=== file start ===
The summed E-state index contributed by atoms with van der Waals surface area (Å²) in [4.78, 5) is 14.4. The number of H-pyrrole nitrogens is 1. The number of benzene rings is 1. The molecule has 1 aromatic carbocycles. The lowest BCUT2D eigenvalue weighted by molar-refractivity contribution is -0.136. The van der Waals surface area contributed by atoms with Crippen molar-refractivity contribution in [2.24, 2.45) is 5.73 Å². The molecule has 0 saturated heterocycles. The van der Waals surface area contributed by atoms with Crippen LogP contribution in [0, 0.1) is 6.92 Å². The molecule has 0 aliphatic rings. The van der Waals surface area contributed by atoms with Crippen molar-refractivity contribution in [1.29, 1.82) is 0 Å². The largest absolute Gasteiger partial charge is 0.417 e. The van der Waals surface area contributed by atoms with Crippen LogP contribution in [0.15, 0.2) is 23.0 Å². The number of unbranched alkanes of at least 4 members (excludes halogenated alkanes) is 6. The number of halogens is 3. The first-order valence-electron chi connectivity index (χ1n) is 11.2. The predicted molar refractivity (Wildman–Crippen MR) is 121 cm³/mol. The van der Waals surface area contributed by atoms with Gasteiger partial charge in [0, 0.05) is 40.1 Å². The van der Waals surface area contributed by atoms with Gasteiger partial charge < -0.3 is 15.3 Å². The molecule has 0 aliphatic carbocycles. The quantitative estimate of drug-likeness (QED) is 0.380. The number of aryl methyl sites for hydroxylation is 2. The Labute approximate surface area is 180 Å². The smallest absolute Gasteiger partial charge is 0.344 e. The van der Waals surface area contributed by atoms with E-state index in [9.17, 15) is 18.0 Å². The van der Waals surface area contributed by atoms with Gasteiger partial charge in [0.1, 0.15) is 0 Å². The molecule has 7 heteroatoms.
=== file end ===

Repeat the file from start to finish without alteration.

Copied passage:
The summed E-state index contributed by atoms with van der Waals surface area (Å²) in [4.78, 5) is 14.4. The number of H-pyrrole nitrogens is 1. The number of benzene rings is 1. The molecule has 1 aromatic carbocycles. The lowest BCUT2D eigenvalue weighted by molar-refractivity contribution is -0.136. The van der Waals surface area contributed by atoms with Crippen molar-refractivity contribution in [2.24, 2.45) is 5.73 Å². The molecule has 0 saturated heterocycles. The van der Waals surface area contributed by atoms with Crippen LogP contribution in [0, 0.1) is 6.92 Å². The molecule has 0 aliphatic rings. The van der Waals surface area contributed by atoms with Crippen molar-refractivity contribution in [1.29, 1.82) is 0 Å². The largest absolute Gasteiger partial charge is 0.417 e. The van der Waals surface area contributed by atoms with Crippen LogP contribution in [0.15, 0.2) is 23.0 Å². The number of unbranched alkanes of at least 4 members (excludes halogenated alkanes) is 6. The number of halogens is 3. The first-order valence-electron chi connectivity index (χ1n) is 11.2. The predicted molar refractivity (Wildman–Crippen MR) is 121 cm³/mol. The van der Waals surface area contributed by atoms with Gasteiger partial charge in [0, 0.05) is 40.1 Å². The van der Waals surface area contributed by atoms with Gasteiger partial charge < -0.3 is 15.3 Å². The molecule has 0 aliphatic carbocycles. The quantitative estimate of drug-likeness (QED) is 0.380. The number of aryl methyl sites for hydroxylation is 2. The Labute approximate surface area is 180 Å². The smallest absolute Gasteiger partial charge is 0.344 e. The van der Waals surface area contributed by atoms with E-state index in [9.17, 15) is 18.0 Å². The van der Waals surface area contributed by atoms with Gasteiger partial charge in [0.1, 0.15) is 0 Å². The molecule has 7 heteroatoms.